3)      3)  and studies that are suppose to provide evidence of efficacy are measuring the wrong data in the first place.  

And yet Reitzes and Colman enthusiastically agree when Clark says “If you are worried, go ask a speech therapist.”  I don’t think I’m in any hurry…  

(Don’t get me wrong -- I would say that speech therapists are one of the most dedicated and compassionate groups of professionals I’ve ever come across.  Many have been convinced by the powers that be that there is good evidence supporting the treatment options they are trained to provide.  As professionals, they believe they are ethically and morally obligated to abide by those options.  They put their faith in what they’ve been taught just as we put our faith in them.)

Join us at the Voice Unearthed Facebook Page!

I've been away for awhile because I've been busy administering the Voice Unearthed Facebook page.  I am overwhelmed with the response (210 members and counting) and the support that these parents and adults are to each other.  The Voice Unearthed Facebook Group is inspired by my book, "Voice Unearthed: Hope, Help, and a Wake-Up Call for the Parents of Children Who Stutter" and the primary focus is on keeping our kids talking and engaged in the world around them.  Join in the conversation!  Or lurk and learn!


Wednesday, November 5, 2014

Therapy for children who stutter? "Sing the Monday night football song in your underwear!" says Josh.

I'm going to republish this wonderful blog post by my guest blogger, Josh Drzewicki, because the links were not working in the last one.  Thanks Josh for patiently walking me through that blip!!  


Josh Drzewicki is an adult who stutters with a great sense of humor and wonderful ability to write!  This piece, published on his blog, came across the British Stammer Association and I thought it was lovely, especially for parents.  Thank you Josh, for being my guest blogger today!  Enjoy!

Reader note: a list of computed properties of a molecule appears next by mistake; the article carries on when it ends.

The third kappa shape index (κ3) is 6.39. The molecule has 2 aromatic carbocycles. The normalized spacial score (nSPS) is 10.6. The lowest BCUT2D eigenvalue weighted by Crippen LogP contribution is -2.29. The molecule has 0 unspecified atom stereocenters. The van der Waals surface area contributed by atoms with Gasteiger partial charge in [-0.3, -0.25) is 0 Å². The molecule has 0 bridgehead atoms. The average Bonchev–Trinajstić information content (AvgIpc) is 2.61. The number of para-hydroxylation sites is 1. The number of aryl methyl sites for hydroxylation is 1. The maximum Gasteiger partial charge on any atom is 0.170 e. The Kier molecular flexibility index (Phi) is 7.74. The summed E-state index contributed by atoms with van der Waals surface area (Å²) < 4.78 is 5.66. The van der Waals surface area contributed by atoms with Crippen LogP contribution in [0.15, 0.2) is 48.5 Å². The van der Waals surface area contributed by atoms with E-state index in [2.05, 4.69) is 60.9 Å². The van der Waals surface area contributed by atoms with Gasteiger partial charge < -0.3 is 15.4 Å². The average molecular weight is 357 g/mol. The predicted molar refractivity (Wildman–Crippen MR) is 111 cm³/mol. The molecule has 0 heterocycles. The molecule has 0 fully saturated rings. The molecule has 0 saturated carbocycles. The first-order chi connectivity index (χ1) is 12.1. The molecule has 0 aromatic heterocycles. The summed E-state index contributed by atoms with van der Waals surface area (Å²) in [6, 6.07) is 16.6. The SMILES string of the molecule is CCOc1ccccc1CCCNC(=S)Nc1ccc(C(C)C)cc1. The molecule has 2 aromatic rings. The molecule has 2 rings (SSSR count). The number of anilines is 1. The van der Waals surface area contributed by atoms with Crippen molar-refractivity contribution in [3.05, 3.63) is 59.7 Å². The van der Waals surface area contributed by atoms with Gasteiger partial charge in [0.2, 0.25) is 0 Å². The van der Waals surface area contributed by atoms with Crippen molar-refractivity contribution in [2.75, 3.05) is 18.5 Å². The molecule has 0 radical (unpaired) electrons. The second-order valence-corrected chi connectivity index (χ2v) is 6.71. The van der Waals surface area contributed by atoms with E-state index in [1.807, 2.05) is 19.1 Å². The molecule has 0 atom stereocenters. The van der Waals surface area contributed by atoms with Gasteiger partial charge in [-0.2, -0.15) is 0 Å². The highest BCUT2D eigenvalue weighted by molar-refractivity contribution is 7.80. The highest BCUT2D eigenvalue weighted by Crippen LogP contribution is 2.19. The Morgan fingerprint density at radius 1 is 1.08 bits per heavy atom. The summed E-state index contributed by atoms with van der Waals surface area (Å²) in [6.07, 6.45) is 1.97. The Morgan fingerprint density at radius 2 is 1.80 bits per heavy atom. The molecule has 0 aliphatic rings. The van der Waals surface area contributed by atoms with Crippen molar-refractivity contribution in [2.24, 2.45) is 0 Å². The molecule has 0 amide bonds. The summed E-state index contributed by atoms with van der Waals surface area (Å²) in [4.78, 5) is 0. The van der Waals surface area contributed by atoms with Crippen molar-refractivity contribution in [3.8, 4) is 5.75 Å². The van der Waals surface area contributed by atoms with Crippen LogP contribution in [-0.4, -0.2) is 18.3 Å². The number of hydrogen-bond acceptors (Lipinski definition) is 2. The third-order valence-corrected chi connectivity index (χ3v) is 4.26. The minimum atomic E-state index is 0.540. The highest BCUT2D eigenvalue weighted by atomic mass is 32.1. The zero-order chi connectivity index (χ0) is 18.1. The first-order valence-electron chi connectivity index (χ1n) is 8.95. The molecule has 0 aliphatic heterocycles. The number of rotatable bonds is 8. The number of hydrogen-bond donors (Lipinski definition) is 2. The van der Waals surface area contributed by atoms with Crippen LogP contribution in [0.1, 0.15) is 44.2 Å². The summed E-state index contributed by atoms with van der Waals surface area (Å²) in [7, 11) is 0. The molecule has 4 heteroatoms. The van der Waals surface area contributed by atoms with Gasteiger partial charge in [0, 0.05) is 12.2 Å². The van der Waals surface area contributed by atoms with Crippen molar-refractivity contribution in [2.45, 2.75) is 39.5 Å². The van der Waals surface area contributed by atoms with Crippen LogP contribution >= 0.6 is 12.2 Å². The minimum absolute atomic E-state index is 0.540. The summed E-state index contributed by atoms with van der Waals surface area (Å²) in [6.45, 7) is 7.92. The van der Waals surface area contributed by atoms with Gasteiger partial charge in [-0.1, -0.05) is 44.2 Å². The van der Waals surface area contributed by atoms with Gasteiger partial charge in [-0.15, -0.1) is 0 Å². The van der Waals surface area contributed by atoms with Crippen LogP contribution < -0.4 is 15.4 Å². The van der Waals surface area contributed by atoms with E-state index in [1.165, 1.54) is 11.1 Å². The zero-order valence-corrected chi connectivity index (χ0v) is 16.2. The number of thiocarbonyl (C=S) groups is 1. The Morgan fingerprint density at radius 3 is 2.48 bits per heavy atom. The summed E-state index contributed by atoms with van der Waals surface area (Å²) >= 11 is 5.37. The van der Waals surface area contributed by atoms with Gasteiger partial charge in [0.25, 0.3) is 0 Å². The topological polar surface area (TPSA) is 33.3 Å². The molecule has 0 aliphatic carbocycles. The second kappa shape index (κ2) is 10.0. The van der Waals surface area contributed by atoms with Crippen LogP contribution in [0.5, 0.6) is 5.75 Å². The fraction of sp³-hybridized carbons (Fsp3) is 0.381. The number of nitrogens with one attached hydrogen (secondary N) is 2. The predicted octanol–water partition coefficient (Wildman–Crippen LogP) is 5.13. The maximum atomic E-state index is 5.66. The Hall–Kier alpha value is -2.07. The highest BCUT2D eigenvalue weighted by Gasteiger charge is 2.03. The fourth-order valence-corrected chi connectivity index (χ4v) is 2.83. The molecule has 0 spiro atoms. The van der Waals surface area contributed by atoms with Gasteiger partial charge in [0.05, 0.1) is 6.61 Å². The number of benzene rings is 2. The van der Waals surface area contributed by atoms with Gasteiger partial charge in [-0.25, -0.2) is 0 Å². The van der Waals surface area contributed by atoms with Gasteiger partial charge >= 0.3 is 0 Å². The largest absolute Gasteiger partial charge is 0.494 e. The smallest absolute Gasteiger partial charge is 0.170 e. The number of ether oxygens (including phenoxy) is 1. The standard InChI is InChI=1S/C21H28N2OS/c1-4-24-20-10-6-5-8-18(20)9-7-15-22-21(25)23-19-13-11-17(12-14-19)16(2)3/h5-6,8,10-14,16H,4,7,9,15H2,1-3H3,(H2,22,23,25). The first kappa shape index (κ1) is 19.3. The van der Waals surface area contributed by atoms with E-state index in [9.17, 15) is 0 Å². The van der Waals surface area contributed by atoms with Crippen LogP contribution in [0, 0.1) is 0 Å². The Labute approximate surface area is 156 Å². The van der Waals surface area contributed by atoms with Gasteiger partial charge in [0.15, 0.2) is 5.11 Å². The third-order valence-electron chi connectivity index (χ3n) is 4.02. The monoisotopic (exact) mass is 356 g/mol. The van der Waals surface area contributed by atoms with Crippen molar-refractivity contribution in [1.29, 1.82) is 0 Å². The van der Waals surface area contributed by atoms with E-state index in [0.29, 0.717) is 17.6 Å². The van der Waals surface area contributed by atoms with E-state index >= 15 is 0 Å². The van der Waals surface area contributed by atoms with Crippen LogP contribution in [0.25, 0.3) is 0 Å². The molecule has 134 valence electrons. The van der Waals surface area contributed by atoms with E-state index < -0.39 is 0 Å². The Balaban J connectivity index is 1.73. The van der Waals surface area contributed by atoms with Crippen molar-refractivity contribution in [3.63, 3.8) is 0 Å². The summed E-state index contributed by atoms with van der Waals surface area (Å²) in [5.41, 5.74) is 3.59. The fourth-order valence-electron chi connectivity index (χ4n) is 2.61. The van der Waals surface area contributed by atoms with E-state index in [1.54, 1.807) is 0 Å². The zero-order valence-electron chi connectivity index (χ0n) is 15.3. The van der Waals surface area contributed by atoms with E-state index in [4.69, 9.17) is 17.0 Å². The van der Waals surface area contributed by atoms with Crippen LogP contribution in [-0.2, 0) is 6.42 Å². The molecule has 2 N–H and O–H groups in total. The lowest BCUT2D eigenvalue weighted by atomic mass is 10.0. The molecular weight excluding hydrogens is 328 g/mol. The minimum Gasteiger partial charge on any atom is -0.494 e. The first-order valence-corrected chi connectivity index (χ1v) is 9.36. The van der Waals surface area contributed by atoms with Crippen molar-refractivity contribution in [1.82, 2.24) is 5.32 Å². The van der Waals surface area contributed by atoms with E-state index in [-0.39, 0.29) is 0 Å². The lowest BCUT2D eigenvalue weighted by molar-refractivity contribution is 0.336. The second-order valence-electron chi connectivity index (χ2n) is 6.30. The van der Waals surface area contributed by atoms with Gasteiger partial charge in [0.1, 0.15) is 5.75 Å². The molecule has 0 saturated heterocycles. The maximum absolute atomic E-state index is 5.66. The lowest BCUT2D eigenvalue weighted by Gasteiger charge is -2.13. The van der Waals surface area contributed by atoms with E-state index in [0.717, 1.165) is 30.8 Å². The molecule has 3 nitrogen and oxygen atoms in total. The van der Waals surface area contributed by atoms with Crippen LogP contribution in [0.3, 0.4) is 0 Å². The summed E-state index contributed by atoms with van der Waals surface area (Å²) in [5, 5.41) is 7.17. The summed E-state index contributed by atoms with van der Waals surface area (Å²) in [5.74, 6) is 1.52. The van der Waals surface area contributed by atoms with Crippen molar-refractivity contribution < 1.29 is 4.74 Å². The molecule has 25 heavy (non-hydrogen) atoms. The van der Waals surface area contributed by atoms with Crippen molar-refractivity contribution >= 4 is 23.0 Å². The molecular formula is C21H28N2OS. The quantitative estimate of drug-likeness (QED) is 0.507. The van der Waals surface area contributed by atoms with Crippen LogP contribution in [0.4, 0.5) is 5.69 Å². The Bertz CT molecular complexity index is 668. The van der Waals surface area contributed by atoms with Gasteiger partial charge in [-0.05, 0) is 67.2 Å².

"Sing the Monday night football song in your underwear!" says Josh.

As every person who grew up stuttering, my speech has had its ups and downs. Some days I could blow through my sentences like a NASCAR driver down a moonlit country road. Others, I was a bull, stomping and thrashing through the china shop, destroying the beauty and elegance of the spoken language.
"Hu-hu-hu-hu-hi-i-i-i-i, muh-muh-muh y name is Juh-juh-josh," I would say as I introduced myself to people, generally someone my dad knew. Days like this were a constant reminder that I was part of the 1% - the 1% who stuttered.

Growing up with a stutter isn't easy for anyone. Luckily I had some incredible parents who were behind me at every step. I was diagnosed and enrolled in speech therapy very early in life. I was given a chance to push back against my stutter and was encouraged to be the person that I wanted to be, even if I fell flat on my face trying.

This is the reason I wrote this article - to help parents contribute to their child's life just like mine did. They didn't have the expertise of a person who stutters or a Speech-Language Pathology degree, but, with the help of my grandparents, they did the best they could.

I'm not here to rid your child of their stutter, as of now, there is no cure. I am not here to "defeat" the stutter either, but to help children refuse to let it defeat them. And as nearly every habit (including singing the Monday Night Football song in my underwear every Monday), it starts with the parents.

1. Listen to your child

Growing up, on a bad-speech day, I was frequently told one of several things.

"Josh, stop and take a deep breath, then start over."

"Slow down and you won't stutter."

Although they have good intentions, don't say it. It just puts more pressure onto the speaker. When someone says that, they're indirectly saying, "It's uncomfortable for me to listen to you struggle with your words. Let's get this over with."

Think of putting four pound weights on the ankles of an Olympic sprinter before the gold-medal race.
The increased tension and anxiety creates a feeling of incapability and is detrimental to their self esteem.